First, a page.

Undertaking home adaptations can enhance independence and quality of life for individuals with reduced mobility.
If you’ve ever wondered what might go wrong when you’re adapting a home, you’re in the right place. Here, we discuss what home adaptations are, why they might go wrong and what you can do about it.
What Are Home Adaptations?
Making changes to your home to accommodate disabilities, old age, injury, obesity, and illness can make it easier for users to carry out everyday tasks. Whatever the cause of the reduction of mobility, things like using stairs, the bathroom and answering the door can be difficult or even impossible to manage.
Home adaptations can be minor, like changing the style of taps in your bathroom and rejigging a room to make it easier to move around in. Things like installing grab rails fall into the minor adaptation category.
Major adaptations, on the other hand, like widening doorways and installing wetrooms, are more costly and are usually undertaken by a specialist contractor. This is because they are far more involved, requiring extensive knowledge and expertise.
So, what should you be on the lookout for to avoid a home disaster?
The first factor that can see a home adaptation go wrong is insufficient planning.
Not giving enough thought to your home adaptation project means that you haven’t planned out the best way to approach the job. For something like fitting a grab rail, this isn’t too big a problem. But when it comes to major adaptations like renovations, poor planning can cause a whole host of issues.
For many people, it’s impossible to simply up sticks whilst big building works are happening. And so working around the lives and needs of everyone at the property is necessary.
This often involves living in a messy home with unusable facilities – at least for a little while.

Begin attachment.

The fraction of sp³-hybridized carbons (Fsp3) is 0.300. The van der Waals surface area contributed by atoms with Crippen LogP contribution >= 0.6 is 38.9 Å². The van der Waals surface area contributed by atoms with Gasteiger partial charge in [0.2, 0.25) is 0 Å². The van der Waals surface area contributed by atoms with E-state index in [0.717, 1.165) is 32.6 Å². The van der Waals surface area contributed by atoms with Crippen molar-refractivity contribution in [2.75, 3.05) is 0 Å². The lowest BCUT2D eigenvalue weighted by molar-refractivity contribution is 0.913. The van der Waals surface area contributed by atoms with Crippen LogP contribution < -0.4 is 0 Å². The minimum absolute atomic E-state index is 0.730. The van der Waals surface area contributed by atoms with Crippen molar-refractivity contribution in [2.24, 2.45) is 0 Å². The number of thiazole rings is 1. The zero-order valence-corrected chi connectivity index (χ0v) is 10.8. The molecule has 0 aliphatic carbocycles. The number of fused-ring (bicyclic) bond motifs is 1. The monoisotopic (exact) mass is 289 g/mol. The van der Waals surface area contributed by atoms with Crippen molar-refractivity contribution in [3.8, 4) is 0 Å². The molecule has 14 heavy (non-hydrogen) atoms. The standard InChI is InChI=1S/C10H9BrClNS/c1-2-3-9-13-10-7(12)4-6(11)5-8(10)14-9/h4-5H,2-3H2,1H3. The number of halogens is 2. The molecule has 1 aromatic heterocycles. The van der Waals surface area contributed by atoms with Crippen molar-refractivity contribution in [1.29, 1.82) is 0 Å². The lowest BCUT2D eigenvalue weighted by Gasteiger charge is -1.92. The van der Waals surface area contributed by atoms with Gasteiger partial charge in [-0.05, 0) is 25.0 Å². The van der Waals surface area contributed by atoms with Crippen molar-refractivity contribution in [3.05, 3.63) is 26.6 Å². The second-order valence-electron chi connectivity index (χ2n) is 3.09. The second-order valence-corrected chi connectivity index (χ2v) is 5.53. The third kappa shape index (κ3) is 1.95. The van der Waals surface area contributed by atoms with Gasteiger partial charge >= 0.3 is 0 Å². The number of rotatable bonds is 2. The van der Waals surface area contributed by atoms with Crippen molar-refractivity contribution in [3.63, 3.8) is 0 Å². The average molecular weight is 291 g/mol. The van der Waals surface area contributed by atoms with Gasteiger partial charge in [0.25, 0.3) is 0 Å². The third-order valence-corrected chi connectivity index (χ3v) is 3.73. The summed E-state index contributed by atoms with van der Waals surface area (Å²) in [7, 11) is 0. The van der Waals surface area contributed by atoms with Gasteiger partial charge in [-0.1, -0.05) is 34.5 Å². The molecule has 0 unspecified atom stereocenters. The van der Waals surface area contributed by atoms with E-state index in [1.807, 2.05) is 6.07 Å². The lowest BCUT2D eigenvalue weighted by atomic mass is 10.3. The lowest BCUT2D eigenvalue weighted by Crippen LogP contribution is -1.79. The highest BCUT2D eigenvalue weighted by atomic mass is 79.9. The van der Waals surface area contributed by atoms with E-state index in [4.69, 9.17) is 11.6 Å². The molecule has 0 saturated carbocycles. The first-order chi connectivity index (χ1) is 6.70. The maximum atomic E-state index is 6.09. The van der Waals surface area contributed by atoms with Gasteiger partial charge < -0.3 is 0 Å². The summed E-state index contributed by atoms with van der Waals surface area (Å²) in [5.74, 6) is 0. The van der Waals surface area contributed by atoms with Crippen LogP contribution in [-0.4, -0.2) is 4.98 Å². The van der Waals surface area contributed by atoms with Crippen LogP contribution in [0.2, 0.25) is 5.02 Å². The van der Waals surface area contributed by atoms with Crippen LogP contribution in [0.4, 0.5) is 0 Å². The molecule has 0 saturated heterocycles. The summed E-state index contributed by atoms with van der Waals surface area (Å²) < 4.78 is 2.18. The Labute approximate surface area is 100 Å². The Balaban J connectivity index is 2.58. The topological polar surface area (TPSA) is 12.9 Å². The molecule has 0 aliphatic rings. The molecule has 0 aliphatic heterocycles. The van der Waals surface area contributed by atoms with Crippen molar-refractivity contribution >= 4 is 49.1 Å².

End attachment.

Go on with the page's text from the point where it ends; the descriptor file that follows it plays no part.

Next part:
And poor planning can mean this stage takes much longer than necessary.
If you’re planning home adaptations yourself, you may end up tackling various changes in the wrong order, making the disruption more intrusive and unsettling.
Consider this. You jump into buying and fitting textured lino in a bathroom because it reduces the risk of slips and falls. Next, you replace the toilet with an adjustable height WC.
But because you didn’t think your bathroom project through, you didn’t account for the new toilet having a smaller footprint, so you’re left with a significant gap in your new flooring, which will take time and money to fix.
Bring In A Contractor
To combat this issue, look into contracting a professional to help you with planning your project.
With years of experience under their belt and a vast knowledge pool, a good contractor will know how to approach the needed work to get it done efficiently and ensure all materials are available to limit irritating delays.
Expert home adaptation contractors will also be empathetic to the needs of anyone living in the property. They will help you work out how to minimise discomfort during the adaptation process if moving out is not an option.
Ignoring Future Needs
Another thing to avoid when doing home adaptations is focusing purely on current needs.
For the elderly or those with progressive conditions, you will need to consider what possible changes they may have to their lifestyle in the future. This means that you can put changes into place now and limit future disturbances.
Have a think about…
Installing an adjustable-height toilet or a modular sink with space underneath for a wheelchair might be top of your list for home adaptations. But will these facilities continue to be sufficient as your patient or loved one gets older, or their condition progresses?
Thinking about opting for a level-access shower or a brand-new wet room could be a more worthwhile investment and one that will enable the user to maintain independence for longer.
For more information about adapted bathrooms, read this blog.
If the property has stairs, consider the addition of a stairlift if it’s a piece of kit that will be necessary further down the line.
Is there room?
If a stairlift isn’t suitable due to narrow or twisting staircases and there isn’t space for any other type of home lift, is the house suitable for the long term?